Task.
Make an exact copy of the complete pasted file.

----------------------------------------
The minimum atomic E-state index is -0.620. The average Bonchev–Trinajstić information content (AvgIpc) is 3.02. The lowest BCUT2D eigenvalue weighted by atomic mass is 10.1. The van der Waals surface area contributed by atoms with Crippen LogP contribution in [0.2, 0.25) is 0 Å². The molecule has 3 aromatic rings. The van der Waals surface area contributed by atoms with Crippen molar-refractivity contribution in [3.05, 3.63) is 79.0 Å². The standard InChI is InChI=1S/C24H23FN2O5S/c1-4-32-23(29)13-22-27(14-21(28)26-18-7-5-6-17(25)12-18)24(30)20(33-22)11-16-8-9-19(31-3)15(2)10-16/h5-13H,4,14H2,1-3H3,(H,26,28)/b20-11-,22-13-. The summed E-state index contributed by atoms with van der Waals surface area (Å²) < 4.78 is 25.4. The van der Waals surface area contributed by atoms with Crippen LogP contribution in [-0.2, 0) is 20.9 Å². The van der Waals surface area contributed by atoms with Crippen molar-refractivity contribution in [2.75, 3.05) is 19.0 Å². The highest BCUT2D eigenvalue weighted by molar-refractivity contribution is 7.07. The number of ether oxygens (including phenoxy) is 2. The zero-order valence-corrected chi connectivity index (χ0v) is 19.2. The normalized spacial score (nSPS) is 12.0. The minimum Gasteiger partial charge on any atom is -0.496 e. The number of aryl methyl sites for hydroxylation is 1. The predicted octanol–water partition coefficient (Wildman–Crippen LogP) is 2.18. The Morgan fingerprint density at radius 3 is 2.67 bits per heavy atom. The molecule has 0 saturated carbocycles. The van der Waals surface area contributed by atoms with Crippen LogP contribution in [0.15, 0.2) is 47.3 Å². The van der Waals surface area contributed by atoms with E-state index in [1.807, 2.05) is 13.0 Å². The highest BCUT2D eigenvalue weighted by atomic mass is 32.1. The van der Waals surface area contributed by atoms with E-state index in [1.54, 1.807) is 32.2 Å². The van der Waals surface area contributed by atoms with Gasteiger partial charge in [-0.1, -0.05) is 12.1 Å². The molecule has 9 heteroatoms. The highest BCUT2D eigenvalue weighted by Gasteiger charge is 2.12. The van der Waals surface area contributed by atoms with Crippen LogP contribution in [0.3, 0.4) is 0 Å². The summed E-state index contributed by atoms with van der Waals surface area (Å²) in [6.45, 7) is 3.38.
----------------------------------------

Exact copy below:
The minimum atomic E-state index is -0.620. The average Bonchev–Trinajstić information content (AvgIpc) is 3.02. The lowest BCUT2D eigenvalue weighted by atomic mass is 10.1. The van der Waals surface area contributed by atoms with Crippen LogP contribution in [0.2, 0.25) is 0 Å². The molecule has 3 aromatic rings. The van der Waals surface area contributed by atoms with Crippen molar-refractivity contribution in [3.05, 3.63) is 79.0 Å². The standard InChI is InChI=1S/C24H23FN2O5S/c1-4-32-23(29)13-22-27(14-21(28)26-18-7-5-6-17(25)12-18)24(30)20(33-22)11-16-8-9-19(31-3)15(2)10-16/h5-13H,4,14H2,1-3H3,(H,26,28)/b20-11-,22-13-. The summed E-state index contributed by atoms with van der Waals surface area (Å²) < 4.78 is 25.4. The van der Waals surface area contributed by atoms with Crippen LogP contribution in [-0.2, 0) is 20.9 Å². The van der Waals surface area contributed by atoms with Crippen molar-refractivity contribution in [2.75, 3.05) is 19.0 Å². The highest BCUT2D eigenvalue weighted by molar-refractivity contribution is 7.07. The number of ether oxygens (including phenoxy) is 2. The zero-order valence-corrected chi connectivity index (χ0v) is 19.2. The normalized spacial score (nSPS) is 12.0. The minimum Gasteiger partial charge on any atom is -0.496 e. The number of aryl methyl sites for hydroxylation is 1. The predicted octanol–water partition coefficient (Wildman–Crippen LogP) is 2.18. The Morgan fingerprint density at radius 3 is 2.67 bits per heavy atom. The molecule has 0 saturated carbocycles. The van der Waals surface area contributed by atoms with Crippen LogP contribution in [0.15, 0.2) is 47.3 Å². The van der Waals surface area contributed by atoms with E-state index in [1.807, 2.05) is 13.0 Å². The highest BCUT2D eigenvalue weighted by atomic mass is 32.1. The van der Waals surface area contributed by atoms with E-state index in [1.54, 1.807) is 32.2 Å². The van der Waals surface area contributed by atoms with Gasteiger partial charge in [-0.1, -0.05) is 12.1 Å². The molecule has 9 heteroatoms. The highest BCUT2D eigenvalue weighted by Gasteiger charge is 2.12. The van der Waals surface area contributed by atoms with Crippen LogP contribution in [0.3, 0.4) is 0 Å². The summed E-state index contributed by atoms with van der Waals surface area (Å²) in [6.45, 7) is 3.38.